This book is, in essence, a pacifist’s attempt to answer the question, “what about Hitler?” or “what about World War II?” using the moral reasoning of the just war tradition and common American values.

How the book is unique, as far as I know, is that it not only interrogates the War itself, it also traces the impact of the War on American national security policy in the generations since—as well as looking closely as the story of the war opponents and their legacy. Continue reading

The Christian Alternative to Vengeance

Ted Grimsrud—Peace Essays #E.3

[Presented at Theologica Pacis conference, Akron, PA, January 2007]

The faith community is central to biblical religion.  In the Bible, from the start (the calling of Abraham and Sarah in Genesis 12 to bring forth a community meant to bless all the families of the earth) to the end (the vision in Revelation 21–22 of the churches witness leading to the healing of the nations), this community has the vocation not simply to serve its own interests but to serve the interests of all the families of the earth.

I have written a little book reflecting on this vocation as a central theme of the Bible as a whole, suggesting what I call “God’s healing strategy” as a narrative key for interpreting the overall message of the Bible.[1]  The “strategy” is simply that God has called together a faith community to know God’s healing love in its common life and to witness to that healing love in a way the serves to bless all the families of the earth, that brings healing to the nations.

This motif recognizes the need the human family has for healing.  We hurt each other.  We violate each others’ dignity, sometimes in terribly destructive ways.  A key aspect of the healing motif then may be seen as the issue of how to we respond to the inevitable harm we do to each other in ways that does not add to the harm.  Based on the Bible’s core message, the community of faith is central in the effort to respond redemptively to harm.  And a key part of redemptive responses, of course, is forgiveness.

When Michael Hardin asked me to prepare a discussion paper for this conference that would discuss the theme of “how the church might look if it was grounded not in victimage but in forgiveness,” I said sure, that I would be happy to since I was in the midst of teaching a course at Eastern Mennonite University I called “Topics in Theology: Vengeance and God.”  I figured I could draw on materials from that class.  This was a new class for me and back in mid-September when Michael contacted me, I wasn’t quite sure where the class would go.

As it turned out, the class pretty much did go the direction I hoped it would – concluding with a lively discussion on forgiveness and the centrality of the church in the embodiment of forgiveness as the ultimate Christian response to harm-doing.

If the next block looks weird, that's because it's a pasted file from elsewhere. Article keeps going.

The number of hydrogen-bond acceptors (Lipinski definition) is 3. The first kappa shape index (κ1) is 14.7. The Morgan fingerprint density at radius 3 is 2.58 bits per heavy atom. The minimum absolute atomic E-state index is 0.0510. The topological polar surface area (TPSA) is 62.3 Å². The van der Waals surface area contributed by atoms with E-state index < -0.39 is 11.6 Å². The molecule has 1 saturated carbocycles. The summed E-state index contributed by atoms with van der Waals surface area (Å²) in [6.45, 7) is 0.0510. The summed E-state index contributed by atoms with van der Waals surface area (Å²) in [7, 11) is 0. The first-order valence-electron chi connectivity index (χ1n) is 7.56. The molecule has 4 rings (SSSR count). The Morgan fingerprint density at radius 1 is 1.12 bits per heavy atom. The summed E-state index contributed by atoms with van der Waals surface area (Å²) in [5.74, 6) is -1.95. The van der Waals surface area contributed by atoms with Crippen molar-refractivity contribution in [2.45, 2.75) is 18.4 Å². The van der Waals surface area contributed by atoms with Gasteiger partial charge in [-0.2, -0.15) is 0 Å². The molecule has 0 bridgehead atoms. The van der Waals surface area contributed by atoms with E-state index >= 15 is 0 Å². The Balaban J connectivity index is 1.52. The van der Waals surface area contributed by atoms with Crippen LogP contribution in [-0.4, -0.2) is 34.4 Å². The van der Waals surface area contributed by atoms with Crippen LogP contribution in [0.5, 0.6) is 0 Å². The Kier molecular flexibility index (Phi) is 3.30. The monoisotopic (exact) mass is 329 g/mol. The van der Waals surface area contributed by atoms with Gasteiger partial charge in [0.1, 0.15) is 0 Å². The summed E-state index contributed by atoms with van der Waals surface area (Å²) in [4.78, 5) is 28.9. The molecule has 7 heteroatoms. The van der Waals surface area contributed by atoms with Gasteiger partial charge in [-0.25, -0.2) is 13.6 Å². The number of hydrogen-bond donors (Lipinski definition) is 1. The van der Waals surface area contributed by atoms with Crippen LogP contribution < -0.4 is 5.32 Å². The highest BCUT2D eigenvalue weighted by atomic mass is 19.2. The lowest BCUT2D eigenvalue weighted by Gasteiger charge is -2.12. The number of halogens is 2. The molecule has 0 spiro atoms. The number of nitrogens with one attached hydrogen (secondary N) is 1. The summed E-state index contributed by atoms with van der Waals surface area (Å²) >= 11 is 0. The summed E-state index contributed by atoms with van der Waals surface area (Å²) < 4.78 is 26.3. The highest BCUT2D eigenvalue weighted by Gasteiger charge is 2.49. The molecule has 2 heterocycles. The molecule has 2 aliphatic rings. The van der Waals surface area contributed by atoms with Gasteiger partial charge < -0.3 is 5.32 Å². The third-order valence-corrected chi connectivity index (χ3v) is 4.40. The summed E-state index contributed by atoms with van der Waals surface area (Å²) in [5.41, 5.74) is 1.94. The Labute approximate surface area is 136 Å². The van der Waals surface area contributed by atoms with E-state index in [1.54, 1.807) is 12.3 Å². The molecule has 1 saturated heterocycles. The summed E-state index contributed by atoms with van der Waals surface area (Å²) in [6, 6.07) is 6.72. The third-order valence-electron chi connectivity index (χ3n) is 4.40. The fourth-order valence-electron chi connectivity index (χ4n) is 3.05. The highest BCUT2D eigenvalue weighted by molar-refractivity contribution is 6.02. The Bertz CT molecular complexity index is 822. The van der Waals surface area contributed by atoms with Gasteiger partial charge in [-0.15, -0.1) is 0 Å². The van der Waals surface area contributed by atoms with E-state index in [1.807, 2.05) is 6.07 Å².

Forgiveness may most usefully be understood not simply as pardon, a letting of wrongdoers off the hook, so much as a way of life, a set of practices, that brings an end to the cycle of enmity but also effects transformation in the wrongdoer, the survivors of the wrongdoing, and the broader community that is effected by the wrongdoing.

When we look at the dynamics loosed by the manifold violations of human dignity in our world today, we may easily recognize how crucial reflection on and, much more importantly, putting into practice forgiveness has become.  Much more common, it would seem, that seeking to break the cycle of harm triggered by violating acts, human beings tend to heighten the cycle with the “automatic” (?) quest for vengeance.  From the perspective of the Bible and its account of God’s healing strategy, we may want to claim, as Christians, that our tradition offers powerful resources for freeing human beings from the spiral of violence.  As we should.  But, of course, Christianity has, as Michael’s wording in his request implies, all too often embodied vengeful, violent dynamics more than healing, forgiving dynamics. Continue reading

A pacifist critique of just war thought

Ted Grimsrud—Peace Essays #C.7

[Unpublished paper, May 1986]

[Preface, 2012] This paper was written in the latter days of the Cold War. Hence, it has a context that is quite different from our contemporary setting. As well, it focuses on the generation of just war thinkers that came of age in the midst of the nuclear arms race and Vietnam War—most of whom have passed from the scene (though Michael Walzer and James Turner Johnson are still active).